Walkability took another big step forward in Ann Arbor this week, with the formal dedication of the city’s first HAWK (Highintensity Activated crosswalk) signal. It’s the first of its kind to be installed on a state trunkline in Michigan.
Officials from the Michigan Department of Transportation (MDOT) and the city of Ann Arbor held a street corner gathering to celebrate the innovative new pedestrian signal at the corner of I-94 Business Loop (Huron Drive) and Third/Chapin Street on the west side of downtown Ann Arbor. Celebrants in reflective orange vests emblazoned with the words “Hawk Walk 2010” inaugurated the signal with mass crossings in both directions.
A HAWK signal provides a protected pedestrian crossing as a way to increase safety. A person wishing to cross the street pushes a button to activate the signal, which then goes through a series of yellow and red sequences, requiring motorists to stop for pedestrians. When the HAWK signal goes dark, motorists can continue through the intersection until it is activated again. It also has a blinking red light that allows motorists to drive through a lane if the pedestrian has already crossed it on their way to the other side.
Before the ceremony, senior citizens who reside in a housing facility just north of the intersection were already lined up and waiting for their first opportunity to cross the busy thoroughfare near the YMCA at 400 W. Washington Street.
Improving pedestrian safety through good physical design is a key element in promoting walkability.
Creative entrepreneurship was a guiding theme at the Arts Alliance 2010 Convergence on Oct. 26 in Ypsilanti. The Alliance – comprised of artists and art supporters in Ypsilanti, Milan, Chelsea, Dexter, Manchester and Ann Arbor – is working to make arts and culture seen as a basic value in a community, vital to prosperity and quality of life. With input from SEMCOG, the Alliance is promoting the concept of a "cultural master plan" for communities, based on guidelines remarkably similar to the eight assets of the League’s 21c3 initiative.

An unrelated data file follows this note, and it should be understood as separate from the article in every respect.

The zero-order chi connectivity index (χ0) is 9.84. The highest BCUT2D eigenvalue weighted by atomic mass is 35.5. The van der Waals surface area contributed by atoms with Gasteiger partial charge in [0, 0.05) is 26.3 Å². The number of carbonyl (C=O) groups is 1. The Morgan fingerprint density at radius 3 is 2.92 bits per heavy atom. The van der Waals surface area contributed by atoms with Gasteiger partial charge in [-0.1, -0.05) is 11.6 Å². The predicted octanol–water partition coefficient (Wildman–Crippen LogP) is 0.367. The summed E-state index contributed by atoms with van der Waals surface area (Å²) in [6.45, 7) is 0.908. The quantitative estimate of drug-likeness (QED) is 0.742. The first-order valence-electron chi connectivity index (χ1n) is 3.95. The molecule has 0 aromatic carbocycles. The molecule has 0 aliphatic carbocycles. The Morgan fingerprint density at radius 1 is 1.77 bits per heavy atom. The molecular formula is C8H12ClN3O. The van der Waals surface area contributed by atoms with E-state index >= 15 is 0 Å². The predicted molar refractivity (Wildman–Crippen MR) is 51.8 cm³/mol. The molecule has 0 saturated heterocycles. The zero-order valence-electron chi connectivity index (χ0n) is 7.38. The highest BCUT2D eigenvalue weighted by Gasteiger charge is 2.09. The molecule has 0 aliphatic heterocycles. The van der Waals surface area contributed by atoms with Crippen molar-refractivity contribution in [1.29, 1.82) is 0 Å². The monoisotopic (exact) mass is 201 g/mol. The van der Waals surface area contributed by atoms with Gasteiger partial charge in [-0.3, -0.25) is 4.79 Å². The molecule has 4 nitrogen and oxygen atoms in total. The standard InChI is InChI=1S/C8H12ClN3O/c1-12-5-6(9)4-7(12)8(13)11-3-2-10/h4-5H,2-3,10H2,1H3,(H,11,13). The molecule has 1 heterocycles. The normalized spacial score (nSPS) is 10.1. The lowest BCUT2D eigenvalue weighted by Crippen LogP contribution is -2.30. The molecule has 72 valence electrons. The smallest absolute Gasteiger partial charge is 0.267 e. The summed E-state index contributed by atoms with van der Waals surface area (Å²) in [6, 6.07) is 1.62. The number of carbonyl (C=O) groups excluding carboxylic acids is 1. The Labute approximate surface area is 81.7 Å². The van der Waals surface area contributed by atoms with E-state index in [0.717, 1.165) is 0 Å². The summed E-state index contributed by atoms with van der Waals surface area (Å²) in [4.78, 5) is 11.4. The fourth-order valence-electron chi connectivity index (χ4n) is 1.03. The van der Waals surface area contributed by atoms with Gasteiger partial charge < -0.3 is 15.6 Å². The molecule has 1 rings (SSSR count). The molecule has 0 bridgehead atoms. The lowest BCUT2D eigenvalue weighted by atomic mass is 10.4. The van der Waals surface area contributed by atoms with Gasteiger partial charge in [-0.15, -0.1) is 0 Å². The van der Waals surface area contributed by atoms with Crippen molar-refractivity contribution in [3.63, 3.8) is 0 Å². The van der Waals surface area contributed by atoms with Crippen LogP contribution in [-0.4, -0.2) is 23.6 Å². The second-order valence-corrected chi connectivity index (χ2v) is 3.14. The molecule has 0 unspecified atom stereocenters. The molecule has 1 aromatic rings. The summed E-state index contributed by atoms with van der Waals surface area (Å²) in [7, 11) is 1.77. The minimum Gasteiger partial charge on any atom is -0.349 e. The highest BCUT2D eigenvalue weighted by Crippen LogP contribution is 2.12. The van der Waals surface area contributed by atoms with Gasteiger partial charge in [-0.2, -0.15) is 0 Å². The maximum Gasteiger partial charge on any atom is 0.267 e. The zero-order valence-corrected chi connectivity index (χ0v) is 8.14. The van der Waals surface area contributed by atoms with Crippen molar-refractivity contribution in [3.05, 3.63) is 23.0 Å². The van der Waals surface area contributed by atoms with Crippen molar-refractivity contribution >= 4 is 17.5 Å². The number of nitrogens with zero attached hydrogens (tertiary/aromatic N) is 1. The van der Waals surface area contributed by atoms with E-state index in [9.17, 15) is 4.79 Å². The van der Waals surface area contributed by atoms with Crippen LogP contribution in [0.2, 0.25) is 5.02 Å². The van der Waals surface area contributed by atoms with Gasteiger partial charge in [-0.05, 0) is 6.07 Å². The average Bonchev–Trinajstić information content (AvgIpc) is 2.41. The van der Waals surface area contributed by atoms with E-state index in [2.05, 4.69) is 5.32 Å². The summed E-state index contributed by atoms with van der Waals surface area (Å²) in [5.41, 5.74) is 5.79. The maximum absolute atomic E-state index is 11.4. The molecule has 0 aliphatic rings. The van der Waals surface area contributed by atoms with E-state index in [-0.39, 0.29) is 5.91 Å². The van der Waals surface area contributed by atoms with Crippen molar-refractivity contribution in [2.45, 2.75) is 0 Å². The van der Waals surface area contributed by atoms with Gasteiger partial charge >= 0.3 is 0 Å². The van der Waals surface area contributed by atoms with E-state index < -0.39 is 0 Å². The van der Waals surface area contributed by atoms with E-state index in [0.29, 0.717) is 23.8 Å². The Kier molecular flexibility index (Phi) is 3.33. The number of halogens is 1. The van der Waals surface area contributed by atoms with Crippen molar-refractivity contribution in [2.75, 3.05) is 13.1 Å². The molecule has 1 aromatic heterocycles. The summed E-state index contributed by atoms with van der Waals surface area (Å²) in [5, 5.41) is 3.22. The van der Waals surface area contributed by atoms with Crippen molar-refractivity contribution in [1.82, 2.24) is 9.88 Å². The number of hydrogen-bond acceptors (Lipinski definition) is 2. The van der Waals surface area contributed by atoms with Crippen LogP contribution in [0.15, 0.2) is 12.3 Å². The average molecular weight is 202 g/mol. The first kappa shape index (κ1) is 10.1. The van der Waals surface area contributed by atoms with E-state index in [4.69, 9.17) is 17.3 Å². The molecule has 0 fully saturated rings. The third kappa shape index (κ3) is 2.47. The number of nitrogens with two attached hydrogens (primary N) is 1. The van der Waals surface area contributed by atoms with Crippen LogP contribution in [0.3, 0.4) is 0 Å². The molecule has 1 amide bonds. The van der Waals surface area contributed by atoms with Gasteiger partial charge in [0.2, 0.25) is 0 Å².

Ann Arbor.com wrote about the conference and the concept of art as a catalyst for change.
At the core of the Alliance mission is the concept of art as a driving force in economic development, and the need to foster creative entrepreneurship. Keynote speaker Derrick Ashong spoke on the transformative power of arts and culture in educating today’s youth. His global vision for America’s future is about cultivating a culture of innovation.
The Arts Alliance is a great example of how grassroots organizations can play a powerful role in helping municipalities to promote leadership and create opportunities that stimulate economic development and build strong, vibrant communities.
Elizabeth Shaw is Communications Coordinator for the Michigan Municipal League. She can be reached at firstname.lastname@example.org or 734-669-6318.